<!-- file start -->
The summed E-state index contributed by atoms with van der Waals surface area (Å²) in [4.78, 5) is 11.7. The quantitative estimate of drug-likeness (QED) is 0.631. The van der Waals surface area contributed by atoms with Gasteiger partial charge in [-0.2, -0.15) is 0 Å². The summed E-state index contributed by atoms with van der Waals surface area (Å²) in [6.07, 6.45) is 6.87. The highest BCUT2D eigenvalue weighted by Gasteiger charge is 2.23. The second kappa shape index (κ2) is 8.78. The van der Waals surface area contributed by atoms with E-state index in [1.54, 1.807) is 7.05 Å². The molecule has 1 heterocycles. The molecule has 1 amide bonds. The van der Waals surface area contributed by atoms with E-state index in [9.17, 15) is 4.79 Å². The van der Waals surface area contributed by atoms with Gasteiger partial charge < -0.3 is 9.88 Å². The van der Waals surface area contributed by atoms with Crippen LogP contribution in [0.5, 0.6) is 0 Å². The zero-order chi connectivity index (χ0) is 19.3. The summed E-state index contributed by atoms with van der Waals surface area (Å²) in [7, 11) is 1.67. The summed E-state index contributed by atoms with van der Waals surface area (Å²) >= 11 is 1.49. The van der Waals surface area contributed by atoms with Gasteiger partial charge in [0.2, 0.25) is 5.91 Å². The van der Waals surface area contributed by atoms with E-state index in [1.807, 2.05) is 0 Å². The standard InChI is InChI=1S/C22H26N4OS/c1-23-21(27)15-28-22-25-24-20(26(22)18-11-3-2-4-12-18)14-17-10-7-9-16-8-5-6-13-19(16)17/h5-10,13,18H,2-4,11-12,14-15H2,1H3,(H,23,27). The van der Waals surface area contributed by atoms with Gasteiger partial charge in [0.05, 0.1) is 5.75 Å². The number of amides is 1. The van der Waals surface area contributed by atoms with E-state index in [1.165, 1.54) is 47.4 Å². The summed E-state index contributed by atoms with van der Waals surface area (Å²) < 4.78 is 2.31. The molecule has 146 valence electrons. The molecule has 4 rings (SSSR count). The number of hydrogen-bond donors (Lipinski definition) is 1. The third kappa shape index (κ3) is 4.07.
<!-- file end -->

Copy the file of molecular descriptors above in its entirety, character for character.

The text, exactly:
The summed E-state index contributed by atoms with van der Waals surface area (Å²) in [4.78, 5) is 11.7. The quantitative estimate of drug-likeness (QED) is 0.631. The van der Waals surface area contributed by atoms with Gasteiger partial charge in [-0.2, -0.15) is 0 Å². The summed E-state index contributed by atoms with van der Waals surface area (Å²) in [6.07, 6.45) is 6.87. The highest BCUT2D eigenvalue weighted by Gasteiger charge is 2.23. The second kappa shape index (κ2) is 8.78. The van der Waals surface area contributed by atoms with E-state index in [1.54, 1.807) is 7.05 Å². The molecule has 1 heterocycles. The molecule has 1 amide bonds. The van der Waals surface area contributed by atoms with E-state index in [9.17, 15) is 4.79 Å². The van der Waals surface area contributed by atoms with Gasteiger partial charge < -0.3 is 9.88 Å². The van der Waals surface area contributed by atoms with Crippen LogP contribution in [0.5, 0.6) is 0 Å². The zero-order chi connectivity index (χ0) is 19.3. The summed E-state index contributed by atoms with van der Waals surface area (Å²) in [7, 11) is 1.67. The summed E-state index contributed by atoms with van der Waals surface area (Å²) >= 11 is 1.49. The van der Waals surface area contributed by atoms with Gasteiger partial charge in [0.2, 0.25) is 5.91 Å². The van der Waals surface area contributed by atoms with E-state index in [1.807, 2.05) is 0 Å². The standard InChI is InChI=1S/C22H26N4OS/c1-23-21(27)15-28-22-25-24-20(26(22)18-11-3-2-4-12-18)14-17-10-7-9-16-8-5-6-13-19(16)17/h5-10,13,18H,2-4,11-12,14-15H2,1H3,(H,23,27). The van der Waals surface area contributed by atoms with Gasteiger partial charge in [0.05, 0.1) is 5.75 Å². The number of amides is 1. The van der Waals surface area contributed by atoms with E-state index in [1.165, 1.54) is 47.4 Å². The summed E-state index contributed by atoms with van der Waals surface area (Å²) < 4.78 is 2.31. The molecule has 146 valence electrons. The molecule has 4 rings (SSSR count). The number of hydrogen-bond donors (Lipinski definition) is 1. The third kappa shape index (κ3) is 4.07.